Naval Special Warfare Command Holds Change of Command Ceremony


Story Number: NNS130622-01Release Date: 6/22/2013 12:09:00 AM
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By Mass Communication Specialist 3rd Class Paul Coover

SAN DIEGO (NNS) -- Rear Adm. Brian L. Losey relieved Rear Adm. Sean A. Pybus as commander, Naval Special Warfare Command (CNSWC) during a change of command ceremony at Naval Amphibious Base, Coronado, June 21.

Adm. William H. McRaven, commander, U.S. Special Operations Command, was the guest speaker for the ceremony. In his remarks, McRaven praised Pybus' leadership within Naval Special Warfare (NSW).

"In the midst of all the challenging times, Sean's SEALs, combatant-craft crewmen and NSW Sailors have contributed to the fight in Afghanistan, East Africa, Yemen, North Africa, the Philippines and countless other hot spots around the world," McRaven said. "We have earned a reputation that is unparalleled, primarily because Sean has led the effort to ensure we send the best selected, the best trained, the best equipped and the best supported Naval Special Warfare warriors ever."

Pybus will leave CNSWC to command NATO's special operations headquarters in Brussels. He will be promoted to vice admiral in his new assignment. Pybus, a career SEAL officer, has previously served at the U.S. Joint Special Operations Command and the U.S. Special Operations Command (USSOCOM), among other assignments.

"All good things must end," Pybus said at the ceremony, "and there are new beginnings today."

Pybus' time at CNSWC was marked by an emphasis on a return to the community's maritime roots and a focus on caring for the NSW force and families.

McRaven said he was impressed by Pybus' efforts to take care of those under his command.

"His personal efforts regarding the preservation of the force and families and the success that accompanied the hard work made NSW the model program for the Navy and for U.S. Special Operations Command," McRaven said.

Pybus was relieved by Losey, another career SEAL officer. Losey most recently served as commander, Special Operations Command Africa. A 1983 graduate of the United States Air Force Academy, Losey also served as commander, Combined Joint Task Force - Horn of Africa, Camp Lemonnier, Djibouti and as a director on the National Security Council in the Executive Office of the President.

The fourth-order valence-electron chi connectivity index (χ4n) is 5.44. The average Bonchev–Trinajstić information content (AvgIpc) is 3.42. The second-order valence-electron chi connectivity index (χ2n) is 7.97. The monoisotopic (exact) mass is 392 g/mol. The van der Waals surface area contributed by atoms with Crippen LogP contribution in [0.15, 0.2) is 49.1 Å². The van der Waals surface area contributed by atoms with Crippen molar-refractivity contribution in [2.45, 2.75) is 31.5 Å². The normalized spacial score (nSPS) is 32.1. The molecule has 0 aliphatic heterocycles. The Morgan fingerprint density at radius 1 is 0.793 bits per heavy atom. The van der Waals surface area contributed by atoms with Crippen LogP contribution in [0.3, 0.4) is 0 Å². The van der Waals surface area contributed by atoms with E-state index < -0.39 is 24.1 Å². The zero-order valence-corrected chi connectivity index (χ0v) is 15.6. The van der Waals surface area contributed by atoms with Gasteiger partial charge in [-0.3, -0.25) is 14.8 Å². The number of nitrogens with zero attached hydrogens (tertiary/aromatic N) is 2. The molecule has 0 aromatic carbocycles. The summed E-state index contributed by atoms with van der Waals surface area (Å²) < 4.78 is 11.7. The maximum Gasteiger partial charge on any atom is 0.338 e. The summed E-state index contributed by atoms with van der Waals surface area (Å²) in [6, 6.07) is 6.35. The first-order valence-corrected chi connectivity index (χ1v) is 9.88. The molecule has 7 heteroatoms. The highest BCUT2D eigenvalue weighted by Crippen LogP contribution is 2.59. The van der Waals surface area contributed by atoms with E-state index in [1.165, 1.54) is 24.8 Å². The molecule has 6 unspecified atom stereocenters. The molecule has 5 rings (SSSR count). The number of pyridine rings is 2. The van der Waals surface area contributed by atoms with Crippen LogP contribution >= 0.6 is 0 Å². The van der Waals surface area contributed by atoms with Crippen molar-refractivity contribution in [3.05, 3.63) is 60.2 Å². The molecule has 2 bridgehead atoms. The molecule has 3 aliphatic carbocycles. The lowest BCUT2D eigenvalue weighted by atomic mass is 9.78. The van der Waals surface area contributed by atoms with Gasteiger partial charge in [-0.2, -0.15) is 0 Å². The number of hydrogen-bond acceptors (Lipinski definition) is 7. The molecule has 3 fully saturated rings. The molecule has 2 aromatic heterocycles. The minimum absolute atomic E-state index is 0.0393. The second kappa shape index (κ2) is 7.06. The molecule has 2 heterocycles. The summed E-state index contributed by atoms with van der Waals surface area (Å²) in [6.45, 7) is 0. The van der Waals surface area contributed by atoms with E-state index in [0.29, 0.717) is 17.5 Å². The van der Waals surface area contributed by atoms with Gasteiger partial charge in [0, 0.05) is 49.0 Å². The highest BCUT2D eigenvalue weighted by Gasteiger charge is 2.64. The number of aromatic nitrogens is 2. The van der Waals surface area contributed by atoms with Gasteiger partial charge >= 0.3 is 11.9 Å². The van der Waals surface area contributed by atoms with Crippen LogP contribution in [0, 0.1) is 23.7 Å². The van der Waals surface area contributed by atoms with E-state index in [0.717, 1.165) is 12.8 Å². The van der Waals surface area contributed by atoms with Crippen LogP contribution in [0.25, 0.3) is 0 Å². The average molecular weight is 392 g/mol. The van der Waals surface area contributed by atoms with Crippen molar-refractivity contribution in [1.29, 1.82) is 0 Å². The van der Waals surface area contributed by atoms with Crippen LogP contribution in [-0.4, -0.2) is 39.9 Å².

Losey said he was honored to take command from Pybus.

"The place produces warriors that are intensely focused and committed," Losey said at the ceremony. "The complex and dynamic security situations that are evolving around the world today will continue to call on the full extent of our commitment, our creativity and our adaptability," Losey said. "We will build on the course that Admiral Pybus has set for this community."

NSW is comprised of approximately 8,900 personnel, including more than 2,400 active-duty SEALs, 700 Special Warfare Combatant-craft Crewmen (SWCC), 700 reserve personnel, 4,100 support personnel and more than 1, 100 civilians.

CNSWC in San Diego leads the Navy's special operations force and the maritime component of USSOCOM, headquartered at MacDill Air Force Base, Tampa, Fla.

NSW groups command, train, equip and deploy components of NSW squadrons to meet the exercise, contingency and wartime requirements of the regional combatant commanders, theater special operations commands and numbered fleets located around the world.

For more information, visit www.navy.mil, www.facebook.com/usnavy, or www.twitter.com/usnavy.


For more news from Naval Special Warfare, visit www.navy.mil/local/nsw/.

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Members of the official party salute the ensign during the Naval Special Warfare Command (NSWC) change of command ceremony.
Official U.S. Navy file photo.
June 25, 2013
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